Who established Kulturgorilla and what is the purpose of the team?
Kultúrgorilla was established by Éva Tornyánszki and Anna Göttler at the Moholy-Nagy University of Art and Design. By that time we only felt that there is a gap to fill, we wanted to make a design management medium. Nowadays we want to drive change by design management and the creation and reinforcement of socially relevant and innovative projects.
How do you define the notion of non-profit/for-profit in your case?
We always have some kind of profit, even though it is not manifesting financially. We create all of our projects to transmit our vision, regardless of profit. We aim to create a fusion of a socially engaged NGO and a for-profit enterprise, where the latter ensures the professionalism and independence. We use the methods of the business world, but combine it with the creative resourcefulness of NGOs. Sometimes we want to reflect instantly to a socially relevant question and get people together to experience something about it together - an event that doesn’t make profit (like a social picnic), but mostly we plan our activity to be economically sustainable.
What were your favorite projects related the livable city topic in the previous years?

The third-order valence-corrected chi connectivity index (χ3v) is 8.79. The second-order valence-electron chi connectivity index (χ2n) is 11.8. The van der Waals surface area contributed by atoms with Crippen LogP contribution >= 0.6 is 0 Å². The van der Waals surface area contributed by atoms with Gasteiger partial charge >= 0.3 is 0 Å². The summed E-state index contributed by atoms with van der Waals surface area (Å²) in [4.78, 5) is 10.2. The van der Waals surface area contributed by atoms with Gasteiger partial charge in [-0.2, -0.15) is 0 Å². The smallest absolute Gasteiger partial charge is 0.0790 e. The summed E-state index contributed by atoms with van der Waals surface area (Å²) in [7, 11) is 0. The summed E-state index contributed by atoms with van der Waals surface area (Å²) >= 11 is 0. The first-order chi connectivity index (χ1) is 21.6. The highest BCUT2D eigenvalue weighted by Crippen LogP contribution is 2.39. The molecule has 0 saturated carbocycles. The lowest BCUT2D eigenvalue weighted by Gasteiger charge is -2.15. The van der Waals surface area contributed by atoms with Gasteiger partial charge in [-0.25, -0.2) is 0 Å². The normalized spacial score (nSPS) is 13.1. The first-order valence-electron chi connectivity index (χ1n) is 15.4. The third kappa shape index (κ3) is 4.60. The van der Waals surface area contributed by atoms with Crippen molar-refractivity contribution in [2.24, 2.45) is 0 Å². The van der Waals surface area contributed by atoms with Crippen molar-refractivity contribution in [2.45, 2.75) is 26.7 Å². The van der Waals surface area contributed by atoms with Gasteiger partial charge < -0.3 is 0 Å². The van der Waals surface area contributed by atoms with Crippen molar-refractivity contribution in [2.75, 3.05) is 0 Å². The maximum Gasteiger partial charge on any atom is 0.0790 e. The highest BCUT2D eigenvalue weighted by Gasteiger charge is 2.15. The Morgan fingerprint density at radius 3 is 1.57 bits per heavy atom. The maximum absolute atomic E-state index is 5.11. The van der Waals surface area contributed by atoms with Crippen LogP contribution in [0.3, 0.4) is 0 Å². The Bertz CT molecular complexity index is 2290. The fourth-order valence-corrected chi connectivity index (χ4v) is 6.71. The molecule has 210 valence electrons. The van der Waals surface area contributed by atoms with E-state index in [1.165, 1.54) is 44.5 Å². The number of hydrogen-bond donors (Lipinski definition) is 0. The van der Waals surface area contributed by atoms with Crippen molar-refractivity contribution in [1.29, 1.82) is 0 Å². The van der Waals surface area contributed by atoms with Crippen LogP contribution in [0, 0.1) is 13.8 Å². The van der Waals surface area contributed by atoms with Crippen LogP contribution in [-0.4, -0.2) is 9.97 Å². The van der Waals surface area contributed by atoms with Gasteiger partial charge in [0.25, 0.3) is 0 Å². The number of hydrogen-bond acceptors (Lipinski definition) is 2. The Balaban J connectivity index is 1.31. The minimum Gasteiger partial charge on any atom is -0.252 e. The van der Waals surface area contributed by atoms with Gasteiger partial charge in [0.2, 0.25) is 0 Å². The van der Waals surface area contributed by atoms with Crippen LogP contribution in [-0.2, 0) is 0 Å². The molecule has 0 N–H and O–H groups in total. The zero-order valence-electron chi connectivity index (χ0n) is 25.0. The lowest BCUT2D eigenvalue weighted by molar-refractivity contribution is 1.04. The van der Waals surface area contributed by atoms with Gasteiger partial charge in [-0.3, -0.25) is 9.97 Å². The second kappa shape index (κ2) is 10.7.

One is the Parázs which is a smart outdoor furniture series inspired by the analogy of campfires and WiFi of the 21st century. But after prototyping and testing we have developed it and now we are working on the concept called Pad+ which transforms any bench into a smart bench. Pad+ uses renewable energy and provides open access services.
Last year we had the Bikeology exhibition at the Museum of Applied Arts where we were showing how can the bicycle works as a platform for social change and innovation, and how it is integrating masses worldwide.
In 2015 Cafe Fusi workshops and public lectures highlighted the problems of overconsumption, wasting and depreciation with the help of design. The name of the project „fusi” derives from a slang word well used during socialism. The original meaning of the word „fusi” was the unlicenced, untaxed work of repairmen and craftsmen.
Guide the Diver! launched in 2014 at the Vienna Design Week. It was seeking smart solutions in cooperation with Hungarian designers, in which the thrown-out but edible food, usable, redeemable things were becoming easily accessible. The goal was to create a simple sign system, garbage packing objects and educational material for the households, to step closer to an urban environment, which considers the less fortunate too.
What are your longer term plans?
There is still a lot to do on the way towards the livable city, and spreading its approach. We aim to explore what our critical design approach can do in this field, how can it support the idea of the livable, cooperative, social city. Can small and middle-sized interventions make any difference? Are these models able to spread? We are at the point of starting our local plastic recycling workshop and we also plan a bigger event, which can scaffold the Hungarian social and critical design scene in the urban context, keeping tactical urbanism, and “bikeology”, etc on agenda (introducing for a wider audience, and professional dialogs as well).
Interview with Éva Tornyánszki